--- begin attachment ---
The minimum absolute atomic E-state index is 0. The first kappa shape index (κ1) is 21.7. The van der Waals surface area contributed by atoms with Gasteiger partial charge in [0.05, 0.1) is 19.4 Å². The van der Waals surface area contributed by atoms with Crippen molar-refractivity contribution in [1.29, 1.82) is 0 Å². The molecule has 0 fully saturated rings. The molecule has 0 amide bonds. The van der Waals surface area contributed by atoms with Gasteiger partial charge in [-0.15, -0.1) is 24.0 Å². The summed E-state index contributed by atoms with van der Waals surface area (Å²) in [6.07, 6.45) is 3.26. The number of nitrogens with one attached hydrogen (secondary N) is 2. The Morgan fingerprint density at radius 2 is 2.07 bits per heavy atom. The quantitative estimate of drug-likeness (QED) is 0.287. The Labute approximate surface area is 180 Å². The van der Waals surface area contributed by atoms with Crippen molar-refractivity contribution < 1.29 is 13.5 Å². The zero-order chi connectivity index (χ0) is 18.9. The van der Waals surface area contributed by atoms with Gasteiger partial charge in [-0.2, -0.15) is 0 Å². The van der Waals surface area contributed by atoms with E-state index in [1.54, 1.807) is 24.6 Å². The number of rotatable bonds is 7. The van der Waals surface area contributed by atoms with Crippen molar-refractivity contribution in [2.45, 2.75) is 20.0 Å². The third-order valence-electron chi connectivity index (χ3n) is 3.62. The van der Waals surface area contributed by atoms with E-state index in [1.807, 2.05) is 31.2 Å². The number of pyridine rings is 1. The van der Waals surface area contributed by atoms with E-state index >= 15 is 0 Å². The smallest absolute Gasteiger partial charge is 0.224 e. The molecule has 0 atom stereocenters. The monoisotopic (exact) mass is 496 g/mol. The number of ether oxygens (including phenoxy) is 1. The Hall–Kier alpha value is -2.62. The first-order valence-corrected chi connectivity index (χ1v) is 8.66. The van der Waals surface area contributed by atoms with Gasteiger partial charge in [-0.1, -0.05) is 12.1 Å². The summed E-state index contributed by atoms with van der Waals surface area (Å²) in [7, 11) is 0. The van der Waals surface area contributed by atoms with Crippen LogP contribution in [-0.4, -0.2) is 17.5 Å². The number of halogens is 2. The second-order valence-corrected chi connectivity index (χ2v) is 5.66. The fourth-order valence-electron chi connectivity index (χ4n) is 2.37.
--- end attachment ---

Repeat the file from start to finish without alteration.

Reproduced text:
The minimum absolute atomic E-state index is 0. The first kappa shape index (κ1) is 21.7. The van der Waals surface area contributed by atoms with Gasteiger partial charge in [0.05, 0.1) is 19.4 Å². The van der Waals surface area contributed by atoms with Crippen molar-refractivity contribution in [1.29, 1.82) is 0 Å². The molecule has 0 fully saturated rings. The molecule has 0 amide bonds. The van der Waals surface area contributed by atoms with Gasteiger partial charge in [-0.15, -0.1) is 24.0 Å². The summed E-state index contributed by atoms with van der Waals surface area (Å²) in [6.07, 6.45) is 3.26. The number of nitrogens with one attached hydrogen (secondary N) is 2. The Morgan fingerprint density at radius 2 is 2.07 bits per heavy atom. The quantitative estimate of drug-likeness (QED) is 0.287. The Labute approximate surface area is 180 Å². The van der Waals surface area contributed by atoms with Crippen molar-refractivity contribution < 1.29 is 13.5 Å². The zero-order chi connectivity index (χ0) is 18.9. The van der Waals surface area contributed by atoms with Gasteiger partial charge in [-0.2, -0.15) is 0 Å². The van der Waals surface area contributed by atoms with E-state index in [1.54, 1.807) is 24.6 Å². The number of rotatable bonds is 7. The van der Waals surface area contributed by atoms with Crippen molar-refractivity contribution in [2.45, 2.75) is 20.0 Å². The third-order valence-electron chi connectivity index (χ3n) is 3.62. The van der Waals surface area contributed by atoms with E-state index in [1.807, 2.05) is 31.2 Å². The number of pyridine rings is 1. The van der Waals surface area contributed by atoms with E-state index >= 15 is 0 Å². The smallest absolute Gasteiger partial charge is 0.224 e. The molecule has 0 atom stereocenters. The monoisotopic (exact) mass is 496 g/mol. The number of ether oxygens (including phenoxy) is 1. The Hall–Kier alpha value is -2.62. The first-order valence-corrected chi connectivity index (χ1v) is 8.66. The van der Waals surface area contributed by atoms with Gasteiger partial charge in [-0.1, -0.05) is 12.1 Å². The summed E-state index contributed by atoms with van der Waals surface area (Å²) in [7, 11) is 0. The van der Waals surface area contributed by atoms with Crippen LogP contribution in [-0.4, -0.2) is 17.5 Å². The number of halogens is 2. The second-order valence-corrected chi connectivity index (χ2v) is 5.66. The fourth-order valence-electron chi connectivity index (χ4n) is 2.37.